As attention returns to immigration legislation, one of its Senate advocates says it will take some public pressure to advance it through the House.
“I’m hopeful that the business community in particular will be more active, and the evangelical community, and the manufacturers and the farm growers,” Sen. John McCain, an Arizona Republican who was among a bipartisan group of senators who pushed a comprehensive plan through the Senate this year, told reporters. “A coalition was assembled behind this legislation the likes of which has never been assembled.”
McCain said the outside groups have failed to push hard enough on the legislation.
“They’ve got to be more active to put pressure on these members of Congress to pass something,” he said after an event at the City Club of Chicago. “Just pass something, then we’ll go to conference with it.”
Although 2014 is an election year, McCain said it’s possible that some lawmakers could be more supportive of the legislation, if they clear primary challenges in the spring and early summer.
“I think conventional wisdom is that time is not on our side,” McCain told reporters. “But there are a number of members of Congress who have primaries and when those primaries are done, they may be more inclined to address the issue of comprehensive immigration reform.”
McCain pointed to the importance of the issue for a Republican Party trying to broaden its appeal.
“It will not gain us a single Republican voter,” he said in response to a question from the club’sbreakfast audience. “But what it will do for the Republican Party is it will allow us to compete for the Hispanic vote. It will give us a playing field where we can argue for lower taxes, less regulation, smaller government, strong military, etcetera. But if we don’t pass it, we will not compete for the Hispanic vote.”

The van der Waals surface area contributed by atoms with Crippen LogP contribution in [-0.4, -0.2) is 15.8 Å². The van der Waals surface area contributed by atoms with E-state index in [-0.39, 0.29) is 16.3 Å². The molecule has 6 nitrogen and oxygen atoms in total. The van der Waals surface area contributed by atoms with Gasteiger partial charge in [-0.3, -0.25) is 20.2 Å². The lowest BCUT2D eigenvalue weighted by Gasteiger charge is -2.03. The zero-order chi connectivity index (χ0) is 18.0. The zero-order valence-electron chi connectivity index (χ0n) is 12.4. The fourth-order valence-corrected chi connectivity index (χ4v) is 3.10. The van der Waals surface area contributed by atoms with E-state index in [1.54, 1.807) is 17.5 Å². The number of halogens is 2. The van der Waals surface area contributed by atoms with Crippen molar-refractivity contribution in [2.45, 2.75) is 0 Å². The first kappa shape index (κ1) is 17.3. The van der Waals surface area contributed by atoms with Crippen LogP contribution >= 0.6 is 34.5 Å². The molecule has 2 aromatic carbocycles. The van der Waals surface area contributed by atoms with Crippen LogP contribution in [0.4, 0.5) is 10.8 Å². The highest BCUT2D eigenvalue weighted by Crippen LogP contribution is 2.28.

If the legislation isn’t passed before the 2014 midterm congressional elections, McCain said, the outcome would be “very negative to the Republican Party.”
See what the senator, his party’s 2008 nominee for president, had to say about a certain 2016 Democratic prospect named Hillary Clinton.
McCain also offered some praise for former President Bill Clinton, in answering an audience question about divisions within the Republican Party.
“What we have to do is what Bill Clinton did with the Democratic Party, and that is bring people together with common goals and nominate candidates that can win,” he said. “We lost five Senate seats in the last two elections by fielding candidates … that were too extreme.”
The Republican Party is lacking national leadership, McCain said.
“There are divisions within the Republican Party and they are fairly significant,” he said. “I think we are going to have to have a leader or leaders emerge that bring our party back together. If we continue to lose elections, that will, I think, have that strong effect.”
He also criticized Republicans attacking Republicans, without naming any political action committees in particular.
“For the first time I’ve ever seen, Republicans are raising money for an organization that is running ads attacking Republicans,” he said. “That is obviously a sign of misplaced priorities.”
McCain echoed President Barack Obama when asked by a reporter about the prospects of another government shutdown.
“This experiment must not be done again,” he said. “Now there are people who are threatening that they will shut down the government again for some real or perceived problem they have with the government. If they want to do that, then go out and win an election.”
Sen. Dick Durbin, an Illinois Democrat, also was on hand today.
Asked about a recent Facebook post in which he alleged that a Republican congressman had insulted Obama by saying “I cannot even stand to look at you,” Durbin defended his actions.
“Two weeks ago, a staffer in the White House who was present at the meeting told me and several other senators exactly what I said, verbatim, word for word. I wrote it down, it was so Earth-shattering,” Durbin said. “As soon as the White House put out their statement last week, that said they had misled members of Congress, we added that, to put it in context. If I had pulled it off, they would have said ‘You’re trying to run away from it.’”